EPA clamps down on power plants

By Jean Chemnick | 05/11/2023 05:00 AM EDT

The agency is proposing its most aggressive climate regulations for the power sector, going after existing gas- and coal-fired plants.

Geese fly past a smokestack at the Jeffrey Energy Center coal power plant near Emmett, Kan.

Geese fly past a smokestack at the Jeffrey Energy Center, a coal-fired power plant near Emmett, Kan. Charlie Riedel/AP Photo

EPA has proposed its strongest-ever climate rules for the power sector, which require coal- and many gas-fired plants to capture most of their emissions.

The Biden administration’s draft rules mandate that coal units that remain in operation in 2040 begin capturing 90 percent of their carbon by 2030. Utilities can avoid most requirements by agreeing to shutter their coal units by 2032 or by 2035 if they run them only occasionally. Plants that will retire by 2040 but don’t meet those criteria would co-fire with natural gas, meaning that they would use 40 percent gas to lower their emissions.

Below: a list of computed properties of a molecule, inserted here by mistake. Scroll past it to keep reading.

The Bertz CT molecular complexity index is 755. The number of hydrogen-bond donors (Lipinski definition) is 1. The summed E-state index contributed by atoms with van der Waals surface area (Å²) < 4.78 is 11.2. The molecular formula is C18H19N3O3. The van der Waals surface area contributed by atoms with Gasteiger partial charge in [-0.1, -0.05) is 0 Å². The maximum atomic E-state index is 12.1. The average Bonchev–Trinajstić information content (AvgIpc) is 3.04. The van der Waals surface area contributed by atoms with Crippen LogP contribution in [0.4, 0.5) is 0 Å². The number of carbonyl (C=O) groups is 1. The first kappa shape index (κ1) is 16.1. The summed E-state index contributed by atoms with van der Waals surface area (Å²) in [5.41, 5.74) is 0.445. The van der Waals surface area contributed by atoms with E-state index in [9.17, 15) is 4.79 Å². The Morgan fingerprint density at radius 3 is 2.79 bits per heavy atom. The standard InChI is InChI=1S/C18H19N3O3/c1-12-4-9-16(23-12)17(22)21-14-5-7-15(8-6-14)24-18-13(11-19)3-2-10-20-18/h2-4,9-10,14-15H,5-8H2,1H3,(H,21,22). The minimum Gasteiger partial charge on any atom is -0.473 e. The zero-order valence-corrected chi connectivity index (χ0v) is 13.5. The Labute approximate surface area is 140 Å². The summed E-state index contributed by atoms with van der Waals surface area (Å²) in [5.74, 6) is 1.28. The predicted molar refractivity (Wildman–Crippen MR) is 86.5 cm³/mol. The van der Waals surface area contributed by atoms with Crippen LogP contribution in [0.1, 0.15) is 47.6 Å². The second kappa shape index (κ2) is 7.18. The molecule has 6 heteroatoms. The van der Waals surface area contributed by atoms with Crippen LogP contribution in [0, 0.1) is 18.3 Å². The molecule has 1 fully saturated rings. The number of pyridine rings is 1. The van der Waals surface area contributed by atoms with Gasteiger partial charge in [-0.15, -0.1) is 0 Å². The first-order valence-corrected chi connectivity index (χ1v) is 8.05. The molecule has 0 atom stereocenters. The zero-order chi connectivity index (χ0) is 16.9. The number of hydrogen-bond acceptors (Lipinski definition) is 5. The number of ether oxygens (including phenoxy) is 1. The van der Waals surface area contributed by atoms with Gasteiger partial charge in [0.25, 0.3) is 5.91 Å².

The rules also demand that large natural gas plants that run consistently either capture 90 percent of their emissions by 2035 or burn mostly low-carbon hydrogen by 2038. Plants that run at lower capacities would face less stringent standards — or wouldn’t immediately be regulated.


“These proposals are part of a larger suite of actions that EPA has taken to fully address the climate, health and environmental burdens from power plants,” said EPA Administrator Michael Regan on a call Wednesday with reporters. “Through this comprehensive approach, we’re working to fulfill EPA responsibility to protect communities from pollution while providing regulatory certainty.”

The draft rules entail the most aggressive carbon standards EPA has ever proposed for the power sector — which contributes a quarter of U.S. carbon emissions. If finalized they would regulate existing gas- and coal-fired power for the first time. EPA rules crafted under the Obama and Trump administrations were overturned by federal courts.

Once published in the Federal Register, the rules will be open for public comment for 60 days. EPA has said it plans to finalize them by June of next year.